There are a lot of ways critics like to explain away or trivialize the gender pay gap -- the sad fact that women make 79 cents for every dollar a man earns in the U.S.
One of the more popular strategies for minimizing the issue is to label it a "women's problem," Democratic presidential hopeful Hillary Clinton said Tuesday at a forum on equal pay.
That is absurd, of course. Women make up half of the population -- even if the pay gap were solely “our problem,” it would be a huge freaking problem. Or think about it this way: If women were paid fairly for their work, essentially half of the country would get a raise.
"When we’re talking about unequal pay for women we’re talking about half the population," Valerie Wilson, a director at the Economic Policy Institute, told The Huffington Post on Tuesday. "Certainly if you raise pay for half the population, that’s clearly going to have an impact on the American economy."
If women participated in the workplace more equally to men, that could add an estimated $2 trillion to the U.S. economy over the next 10 years -- or about the equivalent of the economy of the state of Texas, according to a report out earlier this month from McKinsey and Company.
The report did not expressly consider the effects of closing the wage gap, but instead looked at three factors that help drive pay inequality between men and women: Women do not participate in the workforce at the same level as men do, and more women work part time and tend to work in lower-paying sectors.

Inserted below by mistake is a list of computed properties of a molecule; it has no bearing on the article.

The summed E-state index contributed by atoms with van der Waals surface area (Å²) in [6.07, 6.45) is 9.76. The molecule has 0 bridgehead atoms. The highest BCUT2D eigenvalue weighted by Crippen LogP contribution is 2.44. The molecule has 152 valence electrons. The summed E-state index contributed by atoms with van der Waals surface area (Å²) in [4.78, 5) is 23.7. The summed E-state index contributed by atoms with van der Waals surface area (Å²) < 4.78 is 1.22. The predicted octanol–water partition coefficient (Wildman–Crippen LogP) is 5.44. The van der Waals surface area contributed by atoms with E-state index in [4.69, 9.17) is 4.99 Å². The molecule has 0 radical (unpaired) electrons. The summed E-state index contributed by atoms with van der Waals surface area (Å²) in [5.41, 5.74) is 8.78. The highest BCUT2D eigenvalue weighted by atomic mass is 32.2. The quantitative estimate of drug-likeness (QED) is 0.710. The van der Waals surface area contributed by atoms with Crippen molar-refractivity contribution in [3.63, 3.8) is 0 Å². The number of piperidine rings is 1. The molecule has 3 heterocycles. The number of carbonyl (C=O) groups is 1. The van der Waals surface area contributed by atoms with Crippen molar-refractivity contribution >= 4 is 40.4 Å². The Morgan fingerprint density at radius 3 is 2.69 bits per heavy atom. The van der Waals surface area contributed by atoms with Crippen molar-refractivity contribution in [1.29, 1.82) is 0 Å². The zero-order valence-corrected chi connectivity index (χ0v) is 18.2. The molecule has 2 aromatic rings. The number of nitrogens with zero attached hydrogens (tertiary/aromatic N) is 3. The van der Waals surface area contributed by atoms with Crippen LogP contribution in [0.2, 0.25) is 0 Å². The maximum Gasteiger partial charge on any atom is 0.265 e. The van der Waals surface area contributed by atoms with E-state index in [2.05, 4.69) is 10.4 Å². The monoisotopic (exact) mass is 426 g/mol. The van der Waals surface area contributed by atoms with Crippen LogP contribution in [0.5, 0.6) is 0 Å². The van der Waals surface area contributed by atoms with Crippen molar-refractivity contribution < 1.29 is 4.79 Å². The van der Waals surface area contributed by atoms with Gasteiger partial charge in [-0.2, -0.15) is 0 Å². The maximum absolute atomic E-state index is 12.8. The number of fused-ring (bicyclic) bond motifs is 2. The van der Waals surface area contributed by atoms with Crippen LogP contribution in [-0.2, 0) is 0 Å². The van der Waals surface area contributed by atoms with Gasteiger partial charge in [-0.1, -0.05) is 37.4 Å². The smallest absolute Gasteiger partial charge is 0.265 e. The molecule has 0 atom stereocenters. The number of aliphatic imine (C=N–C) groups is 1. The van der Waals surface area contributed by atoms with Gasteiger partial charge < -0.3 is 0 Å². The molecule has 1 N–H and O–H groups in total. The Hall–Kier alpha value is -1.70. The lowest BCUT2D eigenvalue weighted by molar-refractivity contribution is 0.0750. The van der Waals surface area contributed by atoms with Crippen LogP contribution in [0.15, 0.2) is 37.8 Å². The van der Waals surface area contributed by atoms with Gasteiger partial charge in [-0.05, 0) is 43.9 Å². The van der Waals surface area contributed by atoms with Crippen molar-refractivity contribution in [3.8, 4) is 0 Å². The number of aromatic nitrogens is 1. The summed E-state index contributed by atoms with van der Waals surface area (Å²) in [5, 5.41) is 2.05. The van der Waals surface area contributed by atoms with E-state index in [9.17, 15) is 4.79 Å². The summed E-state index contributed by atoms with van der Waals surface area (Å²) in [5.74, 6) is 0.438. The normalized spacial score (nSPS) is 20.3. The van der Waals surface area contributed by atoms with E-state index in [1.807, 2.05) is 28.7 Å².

Other factors behind the pay gap -- like gender bias -- weren’t considered.
McKinsey examined what would happen if you got more women into the labor force, into more full-time jobs and into higher-paying sectors.
“This isn’t just a gender issue, it’s GDP growth for the entire economy,” Kweilin Ellingrud, a partner with McKinsey and co-author of the report, told HuffPost.
Women are increasingly the breadwinners for their families, so when they earn more money that's incredibly significant.
Closing the pay gap would also be particularly meaningful for those Americans who are living in poverty.
The poverty rate for working women would be cut in half, to 3.9 percent, if we had equal pay, according to a 2014 report from the Institute for Women’s Policy Research.
And the very high poverty rate for working single mothers would drop to 15 percent from 29 percent. That means children would be lifted out of poverty as well. Closing the pay gap would also have profound implications for older women, who are more likely than older men to live in poverty.
So the next time someone suggests that pay equality is a women's thing, you can set them straight.